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Starving for Justice Video

Starving for Justice Video


Watch this video. Send it to your friends and families. Spread the word. Sign the statement/ad and donate so that it can run in The New York Times as a full-page advocacy ad:

Close Guantanamo! Stop the Torture! End the War Crimes and Violations of Fundamental Rights!

166 men remain imprisoned at Guantanamo. Most are on hunger strike and for many it is now 100 days that they have been refusing food. Some are near death, many imprisoned for more than ten years. They have lost hope of ever being released, although a majority were cleared to leave years ago. As Adnan Latif, a detainee, wrote during an earlier hunger strike, "Where is the world to save us from torture? Where is the world to save the hunger strikers?"[i] Mr. Latif was cleared for release as well, but he died in September 2012, still waiting for justice.

President Obama had said nothing about Guantanamo for years. Facing a growing outcry, he blames Congress for blocking closure. Even under Congress’ existing criteria, however, Obama could have released most of the detainees years ago. He closed the office responsible for processing prisoners’ releases; made it harder for lawyers to meet with their clients by recently banning commercial flights to the prison and barring emergency calls by attorneys to the detainees; ordered forced feeding through excruciating means and by strapping prisoners down (a violation of medical ethics and torture in itself); and authorized an April 13th, 2013 assault in which guards fired rubber bullets on hunger strikers. Obama does not need Congressional approval: as Commander-in-Chief, he has the power to shut the prison down now.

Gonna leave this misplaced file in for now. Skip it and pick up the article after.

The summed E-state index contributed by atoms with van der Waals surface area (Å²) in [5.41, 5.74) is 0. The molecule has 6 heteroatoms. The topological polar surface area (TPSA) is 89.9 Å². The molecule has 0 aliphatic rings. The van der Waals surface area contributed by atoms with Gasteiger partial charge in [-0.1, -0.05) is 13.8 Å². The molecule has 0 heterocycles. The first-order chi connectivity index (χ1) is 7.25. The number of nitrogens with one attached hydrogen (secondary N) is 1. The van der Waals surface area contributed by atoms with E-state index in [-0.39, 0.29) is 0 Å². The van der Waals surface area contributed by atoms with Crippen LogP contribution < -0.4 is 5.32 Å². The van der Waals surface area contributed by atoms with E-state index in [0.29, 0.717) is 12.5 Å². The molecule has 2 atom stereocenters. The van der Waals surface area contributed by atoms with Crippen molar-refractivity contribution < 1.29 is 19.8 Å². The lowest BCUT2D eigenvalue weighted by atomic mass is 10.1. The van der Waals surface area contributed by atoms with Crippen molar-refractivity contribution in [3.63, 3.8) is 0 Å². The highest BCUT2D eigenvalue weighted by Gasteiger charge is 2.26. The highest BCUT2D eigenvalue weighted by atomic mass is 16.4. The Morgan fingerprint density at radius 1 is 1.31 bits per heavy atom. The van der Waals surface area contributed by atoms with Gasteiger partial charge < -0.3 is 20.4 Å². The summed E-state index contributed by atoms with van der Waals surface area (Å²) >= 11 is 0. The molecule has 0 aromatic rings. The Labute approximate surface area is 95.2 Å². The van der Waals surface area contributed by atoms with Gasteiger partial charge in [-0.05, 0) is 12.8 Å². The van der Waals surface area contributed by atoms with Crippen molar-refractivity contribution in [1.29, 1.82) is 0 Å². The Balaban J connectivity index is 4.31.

The continuing torture at Guantanamo is part of larger and alarming developments. When he ran for office, Obama promised to restore the rule of law. Instead he has claimed and exercised unchecked executive powers beyond what George Bush used. He refuses to prosecute officials for their use of torture, yet aggressively prosecutes any whistle-blowers who expose war crimes, most flagrantly in the torture, slander and draconian legal charges against Bradley Manning. By signing the National Defense Authorization Act of 2012,[ii] Obama made indefinite detention, based on merely an accusation, the law of the land. These actions amount to institutionalizing and, in important respects, escalating the “Bush Doctrine.”

In the name of “security,” our government has tortured at least one hundred people to death. In the name of the “war on terror,” thousands have been detained without a chance to face their accusers or even know what charges they are held under. In opposition to international law, Obama has implemented a policy of killing with drones across sovereign borders, deciding who will die by Hellfire missiles - without charges, trials, or any evidence other than what only Obama and his close advisers deem sufficient. At least 176 children have been killed by drones in Pakistan alone and between 3-4,000 non-combatants have died in drone attacks. John Bellinger, who drafted Bush’s justifications for targeted killings, concludes that the Obama administration has decided to kill people with drones so that they don’t have to imprison them.